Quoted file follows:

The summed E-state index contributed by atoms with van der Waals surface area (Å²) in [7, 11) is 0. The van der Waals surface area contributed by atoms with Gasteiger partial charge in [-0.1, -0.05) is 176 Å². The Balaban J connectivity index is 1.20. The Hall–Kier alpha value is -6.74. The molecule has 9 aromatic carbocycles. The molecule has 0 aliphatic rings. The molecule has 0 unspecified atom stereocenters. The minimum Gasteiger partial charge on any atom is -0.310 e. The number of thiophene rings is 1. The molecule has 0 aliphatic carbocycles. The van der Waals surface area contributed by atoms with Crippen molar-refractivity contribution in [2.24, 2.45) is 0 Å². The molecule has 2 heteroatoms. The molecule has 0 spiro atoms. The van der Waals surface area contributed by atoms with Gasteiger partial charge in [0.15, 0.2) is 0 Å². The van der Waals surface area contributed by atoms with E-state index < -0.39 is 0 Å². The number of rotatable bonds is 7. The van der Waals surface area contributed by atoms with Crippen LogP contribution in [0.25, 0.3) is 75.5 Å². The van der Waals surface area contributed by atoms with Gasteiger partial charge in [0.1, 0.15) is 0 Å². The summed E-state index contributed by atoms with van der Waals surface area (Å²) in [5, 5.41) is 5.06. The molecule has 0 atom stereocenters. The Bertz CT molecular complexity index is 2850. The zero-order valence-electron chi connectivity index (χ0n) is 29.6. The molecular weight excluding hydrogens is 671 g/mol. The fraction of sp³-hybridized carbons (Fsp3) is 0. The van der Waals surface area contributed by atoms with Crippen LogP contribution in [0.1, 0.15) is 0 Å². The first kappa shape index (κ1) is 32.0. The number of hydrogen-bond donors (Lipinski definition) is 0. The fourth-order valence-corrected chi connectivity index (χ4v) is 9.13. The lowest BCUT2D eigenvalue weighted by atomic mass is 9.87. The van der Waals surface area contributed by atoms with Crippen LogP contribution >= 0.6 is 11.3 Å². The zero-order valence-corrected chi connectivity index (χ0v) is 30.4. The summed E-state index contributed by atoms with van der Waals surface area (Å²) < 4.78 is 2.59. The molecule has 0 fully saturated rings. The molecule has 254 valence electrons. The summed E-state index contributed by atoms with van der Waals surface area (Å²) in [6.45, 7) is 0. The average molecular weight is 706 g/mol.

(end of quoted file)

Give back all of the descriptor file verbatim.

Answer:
The summed E-state index contributed by atoms with van der Waals surface area (Å²) in [7, 11) is 0. The van der Waals surface area contributed by atoms with Gasteiger partial charge in [-0.1, -0.05) is 176 Å². The Balaban J connectivity index is 1.20. The Hall–Kier alpha value is -6.74. The molecule has 9 aromatic carbocycles. The molecule has 0 aliphatic rings. The molecule has 0 unspecified atom stereocenters. The minimum Gasteiger partial charge on any atom is -0.310 e. The number of thiophene rings is 1. The molecule has 0 aliphatic carbocycles. The van der Waals surface area contributed by atoms with Crippen molar-refractivity contribution in [2.24, 2.45) is 0 Å². The molecule has 2 heteroatoms. The molecule has 0 spiro atoms. The van der Waals surface area contributed by atoms with Gasteiger partial charge in [0.15, 0.2) is 0 Å². The van der Waals surface area contributed by atoms with E-state index < -0.39 is 0 Å². The number of rotatable bonds is 7. The van der Waals surface area contributed by atoms with Crippen LogP contribution in [0.25, 0.3) is 75.5 Å². The van der Waals surface area contributed by atoms with Gasteiger partial charge in [0.1, 0.15) is 0 Å². The summed E-state index contributed by atoms with van der Waals surface area (Å²) in [5, 5.41) is 5.06. The molecule has 0 atom stereocenters. The Bertz CT molecular complexity index is 2850. The zero-order valence-electron chi connectivity index (χ0n) is 29.6. The molecular weight excluding hydrogens is 671 g/mol. The fraction of sp³-hybridized carbons (Fsp3) is 0. The van der Waals surface area contributed by atoms with Crippen LogP contribution in [0.1, 0.15) is 0 Å². The first kappa shape index (κ1) is 32.0. The number of hydrogen-bond donors (Lipinski definition) is 0. The fourth-order valence-corrected chi connectivity index (χ4v) is 9.13. The lowest BCUT2D eigenvalue weighted by atomic mass is 9.87. The van der Waals surface area contributed by atoms with Crippen LogP contribution >= 0.6 is 11.3 Å². The zero-order valence-corrected chi connectivity index (χ0v) is 30.4. The summed E-state index contributed by atoms with van der Waals surface area (Å²) < 4.78 is 2.59. The molecule has 0 fully saturated rings. The molecule has 254 valence electrons. The summed E-state index contributed by atoms with van der Waals surface area (Å²) in [6.45, 7) is 0. The average molecular weight is 706 g/mol.